In a sadly appropriate sort of way, you had to figure this was the way it would end: with the aging and suddenly damaged football warrior being hauled off the field on a cart, a stoic look on his face but a hint of a tear in his eye, waving to a cheering crowd well aware that this is likely a mutual farewell.
If Monday night brought the end for Rodney Harrison, it sure made for a hell of a famous final scene. What, you thought he’d go willingly?
Heaven knows we’ve seen enough Patriot limbs twisted and mangled in high definition this year. So it was immediately apparent that Harrison’s injury, suffered when his left foot remained awkwardly planted in the turf while he was pursuing Broncos quarterback Jay Cutler three quarters of the way through the Patriots’ 41-7 victory, was as serious as it was gruesome.
The predictable confirmation came Tuesday (though not straight from the Patriots): Torn right quadriceps. Season over. Career very likely over. Ugh. Talk about your hard hits.
The loss of Harrison might not be the most devastating blow to clobber the Patriots this season — that particular injury, as we suspect you might recall, happened 7:37 into the new season — but he is, in a sense, the quarterback of the defense. It’s always a bummer to lose a player so popular and perhaps even iconic.
A lasting symbol of the fearsome championship defenses of 2003 and ’04, Harrison feels like a Patriots lifer — quick, can you picture anyone else wearing No. 37? He’s so identified with the franchise’s unprecedented era of success that it’s easy to forget he actually spent the first nine years of his career as a San Diego Charger and wasn’t around for the Patriots’ first Super Bowl victory in 2002. (So, uh, any regrets, Mr. Milloy?)
Harrison actually arrived in New England as a free agent before the 2003 season, when Bill Belichick quickly snapped him up after Chargers coach Marty Schottenheimer unceremoniously discarded him, proclaiming that injuries had robbed him of his usefulness. Only now, five seasons later, his assessment was finally beginning to make some sense.
Harrison is 35 now, ancient for a safety. His various injuries in recent years — a blown-out knee in ’05, a broken scapula and a sprained medial collateral ligament in ’06 — have gradually sapped him of his speed and effectiveness.
This year, it wasn’t uncommon to see Harrison arrive on the scene a split second after a running back turned the corner for a big gainer; his mind might have been a step ahead, but his fast thinking didn’t always make up for the steps his legs had lost over time. Should the Patriots choose to replace him with veteran free agent John
Lynch, that probably wouldn’t be a significant drop-off. Strictly in terms of performance, he’s not irreplaceable.
But the wisdom and knowledge he has gained in the 15 NFL seasons since the Chargers swiped him in the fifth round out of Western Illinois in 1994? That simply cannot be replaced, even by a player of Lynch’s savvy and accomplishment. Harrison’s impact on his fellow Patriots defensive backs is intangible and immeasurable, yet so obvious that even Tony Kornheiser might pick up on it.
In 2003 and ’04, Eugene Wilson looked like a future All-Pro playing alongside Harrison at safety. But when Harrison was injured and Wilson’s responsibilities increased, he was exposed as just another guy (though, to be fair, injuries also robbed him of some of his early promise). This season, Brandon Meriweather, the first-round pick in ’07 who endured an erratic rookie season, has made encouraging progress. It remains to be seen how much of that was due to Harrison’s on-field tutelage.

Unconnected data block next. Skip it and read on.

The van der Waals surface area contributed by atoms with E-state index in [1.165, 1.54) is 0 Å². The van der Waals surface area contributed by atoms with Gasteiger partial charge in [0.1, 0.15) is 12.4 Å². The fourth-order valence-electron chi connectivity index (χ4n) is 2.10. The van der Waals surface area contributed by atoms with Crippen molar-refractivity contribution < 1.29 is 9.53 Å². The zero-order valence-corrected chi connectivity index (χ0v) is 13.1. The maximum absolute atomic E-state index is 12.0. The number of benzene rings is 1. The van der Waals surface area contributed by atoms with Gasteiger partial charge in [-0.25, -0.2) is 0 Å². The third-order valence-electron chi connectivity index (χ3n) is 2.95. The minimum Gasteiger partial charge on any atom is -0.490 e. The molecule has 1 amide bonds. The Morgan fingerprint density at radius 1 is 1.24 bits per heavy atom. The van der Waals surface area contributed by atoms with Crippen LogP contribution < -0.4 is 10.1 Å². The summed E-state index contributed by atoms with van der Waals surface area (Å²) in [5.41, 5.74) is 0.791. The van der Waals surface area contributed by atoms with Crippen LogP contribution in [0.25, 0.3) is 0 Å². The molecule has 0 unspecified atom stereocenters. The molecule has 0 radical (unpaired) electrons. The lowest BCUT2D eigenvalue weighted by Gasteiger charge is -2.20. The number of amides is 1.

Of course, some around the league might snicker at the concept of Harrison as some sort of sage elder, and they’re surely enjoying a delicious helping of schadenfreude regarding his misfortune this week. Harrison has long toed the blurry line between hard hitter and cheap-shot artist, and his peers — especially those ever-so-delicate wide receivers — often gripe that he blatantly and dangerously steps over it. His obvious contradictions have long made him one of the more compelling, and controversial, characters in the NFL.
His fellow players voted him the league’s dirtiest player in 2004 and ’06, and coaches bestowed him with the dubious honor in an ESPN poll this season. He is the NFL’s all-time leader in personal-foul penalties, and he’s been hit with more than $200,000 in fines in his career. There’s a decent chance he’d give your mom a forearm shiver should she have the nerve to run a crossing route near his territory.
Yet those who know him swear by his character. Harrison is a genuinely warm, thoughtful, and grounded man whose first priorities are family and faith. In the boys-being-repulsive-boys, eternal-adolescence atmosphere of a typical NFL locker room, Harrison has always stood out as a fully formed adult.
Still, it wouldn’t be entirely accurate to suggest he’s misunderstood, because his on-field reputation is completely self-inflicted, and he made his peace with public perception long ago. But it has cost him accolades and recognition he deserves. Despite being the only player in the history of the NFL with more than 30 sacks and 30 interceptions, he’s made just two Pro Bowls — an honor, not coincidentally, in which his peers have a significant say.
If there is any justice — and frankly, judging by the events of this Patriots season, we’re skeptical such a concept exists when it comes to the NFL — Harrison will be enshrined in the Pro Football Hall of Fame someday.
Yes, the ending to his career, if indeed this is it, was perfectly appropriate. But the player and the man deserve a legacy that lasts much longer than a quick and agonizing ride on a cart.
OT columnist Chad Finn is a sports reporter for Boston.com and can be reached at firstname.lastname@example.org